If you’re using trays with individual cells, make a small, 1/4” deep depression in the cells and drop a few onion seeds in each hole. Then lightly cover with more seed starting mix. If you’re using a pot or a planting container without individual cells, just scatter the onion seeds across the entire container, press them into the soil with your hand, and lightly cover with more seed starting mix.

Keep the soil moist, but not oversaturated, throughout the germination process. Onion seeds usually take between 6-10 days to germinate. When they germinate, the green sprout will look like a small arch emerging from the soil. A few days after that, the onion seedling will “flip” out the soil and start looking more like a baby onion plant. Often the seed capsule will remain attached at the top of the onion seedling. You can remove it if you’d like, but it’s perfectly normal and it will eventually fall off the seedling.

Once the onion seedling flips from the soil and starts to grow a little (usually 2 weeks after germination), you’ll want to start feeding these baby plants. We feed ours daily with a small dose of AgroThrive General Purpose Fertilizer, but you could increase the mixing rate and feed them a couple times a week instead. We have found that “microdosing” — feeding plants every day at small concentrations — is extremely effective and makes a strong, healthy onion transplant.

We usually mix 4 oz of AgroThrive General Purpose in a 5-gallon bucket and use that mixture to feed our onion seedlings each time we water. If feeding everyday isn’t practical for your system, you can double that rate and feed a couple times a week. Either way, the biologically active nutrients in AgroThrive General Purpose helps to make a strong root system and strong top on the onion plants. This helps them to hit the ground running when they’re transplanted.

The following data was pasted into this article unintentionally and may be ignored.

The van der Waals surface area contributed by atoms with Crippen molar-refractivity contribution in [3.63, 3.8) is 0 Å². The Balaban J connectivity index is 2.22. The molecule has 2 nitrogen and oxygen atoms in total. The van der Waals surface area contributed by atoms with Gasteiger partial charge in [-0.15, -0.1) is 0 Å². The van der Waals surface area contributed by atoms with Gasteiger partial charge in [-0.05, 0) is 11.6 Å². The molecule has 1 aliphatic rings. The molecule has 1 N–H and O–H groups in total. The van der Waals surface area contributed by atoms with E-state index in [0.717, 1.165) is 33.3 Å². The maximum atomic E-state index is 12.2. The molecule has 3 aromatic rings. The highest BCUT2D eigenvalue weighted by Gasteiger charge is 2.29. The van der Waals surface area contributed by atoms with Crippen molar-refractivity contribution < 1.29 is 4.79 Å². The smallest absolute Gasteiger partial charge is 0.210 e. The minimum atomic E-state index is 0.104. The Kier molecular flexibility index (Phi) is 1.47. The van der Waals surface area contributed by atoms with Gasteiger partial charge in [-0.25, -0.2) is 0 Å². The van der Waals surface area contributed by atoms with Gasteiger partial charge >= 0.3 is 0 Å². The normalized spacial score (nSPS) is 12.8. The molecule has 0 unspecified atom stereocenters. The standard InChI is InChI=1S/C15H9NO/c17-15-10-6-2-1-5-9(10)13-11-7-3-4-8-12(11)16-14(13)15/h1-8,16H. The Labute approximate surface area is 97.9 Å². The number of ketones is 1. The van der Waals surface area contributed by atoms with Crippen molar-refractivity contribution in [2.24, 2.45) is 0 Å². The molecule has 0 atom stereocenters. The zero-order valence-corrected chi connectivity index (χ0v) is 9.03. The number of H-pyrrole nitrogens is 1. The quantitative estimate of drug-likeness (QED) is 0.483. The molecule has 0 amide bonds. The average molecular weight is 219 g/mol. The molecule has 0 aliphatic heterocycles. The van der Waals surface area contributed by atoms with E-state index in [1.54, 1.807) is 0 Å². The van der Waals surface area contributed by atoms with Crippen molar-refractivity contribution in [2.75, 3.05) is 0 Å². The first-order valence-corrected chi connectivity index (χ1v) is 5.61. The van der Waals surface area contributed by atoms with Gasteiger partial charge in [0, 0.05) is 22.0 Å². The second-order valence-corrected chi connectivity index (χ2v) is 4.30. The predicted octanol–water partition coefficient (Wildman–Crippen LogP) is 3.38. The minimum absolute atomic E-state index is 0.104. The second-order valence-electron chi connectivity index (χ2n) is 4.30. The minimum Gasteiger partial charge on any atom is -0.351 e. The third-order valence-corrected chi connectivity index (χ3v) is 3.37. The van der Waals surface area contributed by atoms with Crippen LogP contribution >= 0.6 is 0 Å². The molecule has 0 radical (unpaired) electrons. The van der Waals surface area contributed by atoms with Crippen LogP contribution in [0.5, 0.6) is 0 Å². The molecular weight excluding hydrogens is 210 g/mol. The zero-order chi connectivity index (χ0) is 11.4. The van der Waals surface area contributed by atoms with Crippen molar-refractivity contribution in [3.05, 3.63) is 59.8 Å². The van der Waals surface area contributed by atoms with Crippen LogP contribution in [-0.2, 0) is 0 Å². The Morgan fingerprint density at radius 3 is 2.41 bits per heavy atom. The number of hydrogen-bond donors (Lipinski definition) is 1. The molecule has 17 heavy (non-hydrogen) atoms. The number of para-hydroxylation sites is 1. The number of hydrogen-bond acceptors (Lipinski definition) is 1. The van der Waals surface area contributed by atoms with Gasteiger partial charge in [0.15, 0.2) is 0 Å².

Your onion plants will be ready to transplant when they can be easily pulled from the seed starting mix. This usually takes about 6-8 weeks from the time that the onion seeds germinate, so plan based on your intended in-ground planting date. We do like to occasionally trim the tops on our onion seedlings while they’re growing. This helps toughen the base of the onion plant and makes them easier to plant. Just don’t trim them right before planting as this can stress the plants and result in a high mortality rate at planting.

It’s Your Turn!

Now you’re ready to grow your own onion plants from seed! This will not only save you money as opposed to buying plants, but it will ensure you have the healthiest plants that start growing fast after transplanting. Determine your ideal in-ground planting date, then count back 6-8 weeks. That’s when you’ll need to start your onion seeds. Feed them well based on the recommendations above and you’ll have the best-looking onion plants in the neighborhood!

Thousands of gardeners have been tuning in to The Lazy Dog Farm YouTube channel where Travis covers a variety topics ranging from how to successfully start seedlings to how to make a flavorful hotsauce that packs a punch. Accompanied by his wife Brooklyn and their two boys, the gardens on their 2 acre homestead in southwest Georgia are always filled with a wide variety of vegetables that are enjoyed fresh or preserved for later.


  • Stacey

    The article mentions cutting the tops off the onion seedlings. When should the first cut be made, how much should be cut and how often?

  • Michael E Bacchi

    I love this site – honest and quite useful information it does not get better than that…..